A whole-life approach to obesity

Written by: Anna Feuchtwang | Published:
Anna Feuchtwang, chief executive, National Children's Bureau

With an increasing focus on tackling obesity, what role do schools have to play? Anna Feuchtwang explains

The battle for people’s health appears to be shifting its focus: with obesity rather than smoking becoming the main concern. Schools are increasingly expected to play their part but what approach should they take? And what action is required beyond the school gates to encourage the one in five children classed as obese to enjoy better health?

Recently, a young campaigner working with the EYTO project – European Youth Tackling Obesity – hit the nail on the head: “I have always thought about healthy lifestyles only in one way – how to lose weight. Now I see that it’s more complex. It’s also about your motivation, about your emotions and your whole life.”

Making healthy choices, when surrounded by the temptations of fried chicken shops and sugar-laden energy drinks, requires children to have a level of self-control that many adults cannot muster. What is needed is, indeed, a “whole-life” approach that supports children in different ways.

This holistic approach is likely to be a feature of the government’s new Child Obesity Strategy. When health secretary Jeremy Hunt announced that his strategy would be published by the end of the year, he noted he wanted to “change the mind-set of the next generation of children and their families” and a large part of this would be through working with schools to encourage healthy lifestyles as early as possible.

Schools getting involved in this work can learn much from the EYTO approach. The project drew on the creativity of young people living in disadvantaged areas in Spain, Portugal, the Czech Republic and England, as they devised their own peer-to-peer campaigns to promote healthy eating in a range of settings within their local communities, including schools.

The project found that while young people valued interventions from teachers and health professionals, the youth-led peer-to-peer approach of young people themselves developing messages and delivering campaigns on good diet and physical activity was found to be equally, if not more, effective.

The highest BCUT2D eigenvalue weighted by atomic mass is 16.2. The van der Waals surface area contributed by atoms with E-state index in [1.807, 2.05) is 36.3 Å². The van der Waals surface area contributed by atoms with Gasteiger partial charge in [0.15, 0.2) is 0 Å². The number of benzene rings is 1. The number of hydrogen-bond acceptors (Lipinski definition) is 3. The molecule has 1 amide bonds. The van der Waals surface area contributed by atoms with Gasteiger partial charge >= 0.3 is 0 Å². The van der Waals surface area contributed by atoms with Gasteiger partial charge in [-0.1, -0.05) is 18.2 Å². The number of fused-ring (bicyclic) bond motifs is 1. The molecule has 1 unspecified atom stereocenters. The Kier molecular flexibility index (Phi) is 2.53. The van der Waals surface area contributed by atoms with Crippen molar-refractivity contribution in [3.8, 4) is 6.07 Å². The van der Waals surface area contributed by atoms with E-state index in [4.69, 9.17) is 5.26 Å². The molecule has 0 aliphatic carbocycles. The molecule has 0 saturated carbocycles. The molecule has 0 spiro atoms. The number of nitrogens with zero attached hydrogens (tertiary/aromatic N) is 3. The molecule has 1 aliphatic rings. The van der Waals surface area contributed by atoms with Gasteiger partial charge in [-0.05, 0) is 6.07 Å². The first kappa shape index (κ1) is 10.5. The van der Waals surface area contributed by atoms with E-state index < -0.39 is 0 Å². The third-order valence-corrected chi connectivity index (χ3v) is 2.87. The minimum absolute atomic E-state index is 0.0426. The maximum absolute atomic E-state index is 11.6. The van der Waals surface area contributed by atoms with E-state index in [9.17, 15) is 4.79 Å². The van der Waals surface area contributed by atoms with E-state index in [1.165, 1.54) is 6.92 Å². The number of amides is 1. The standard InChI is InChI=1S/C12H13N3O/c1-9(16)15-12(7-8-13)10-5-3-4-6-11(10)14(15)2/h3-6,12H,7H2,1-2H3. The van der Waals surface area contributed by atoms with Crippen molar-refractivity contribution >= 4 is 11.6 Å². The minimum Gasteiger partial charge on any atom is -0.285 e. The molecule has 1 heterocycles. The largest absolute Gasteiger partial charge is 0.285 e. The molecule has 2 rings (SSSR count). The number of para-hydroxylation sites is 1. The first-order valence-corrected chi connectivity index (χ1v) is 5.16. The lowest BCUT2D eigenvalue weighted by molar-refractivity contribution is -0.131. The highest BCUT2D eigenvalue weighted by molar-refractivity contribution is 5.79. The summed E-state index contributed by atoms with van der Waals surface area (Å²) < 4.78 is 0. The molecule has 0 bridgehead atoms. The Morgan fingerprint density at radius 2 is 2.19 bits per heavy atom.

But this peer pressure can rub both ways: young people participating in EYTO also said the biggest negative influence on their eating habits was being with friends who were eating junk food.

If schools are going to strengthen young people’s resolve to eat healthily, the obvious place to start is in the school canteen and the menu on offer to children. The EYTO young people identified the lack of healthy food available within school as being an important factor in deterring them from making healthy choices.

Luckily in England, the new School Food Standards, introduced in January, mean schools have a duty to ensure school food is healthy, balanced and nutritious to help children develop healthy eating habits. But outside school, the marketing of junk food at children goes largely unchecked with young people tempted by aggressively advertised snacks packed with fat, sugar and salt. The World Health Organisation warned in September that young people growing up in Europe today may have a shorter life expectancy than their grandparents, due in part to growing levels of obesity. They went as far as to recommend that a “sugar tax” be levied on junk food.

While Mr Hunt’s strategy is unlikely to include a sugar tax, it should go further than simply piling further expectations on schools to address public health issues. The EYTO young people were clear that solving the problem of obesity is a wider challenge than one of education.

Communities, food manufacturers and retailers, schools, parents and policy-makers must work collaboratively to change the range of foods and drinks available in different settings, and to give individuals the knowledge and skills to make healthier choices. Crucially, campaigns aimed at reducing childhood obesity should involve young people as co-creators.

  • Anna Feuchtwang is chief executive of the National Children’s Bureau. Visit www.ncb.org.uk

Further information

For details about EYTO, visit www.eyto.org.uk


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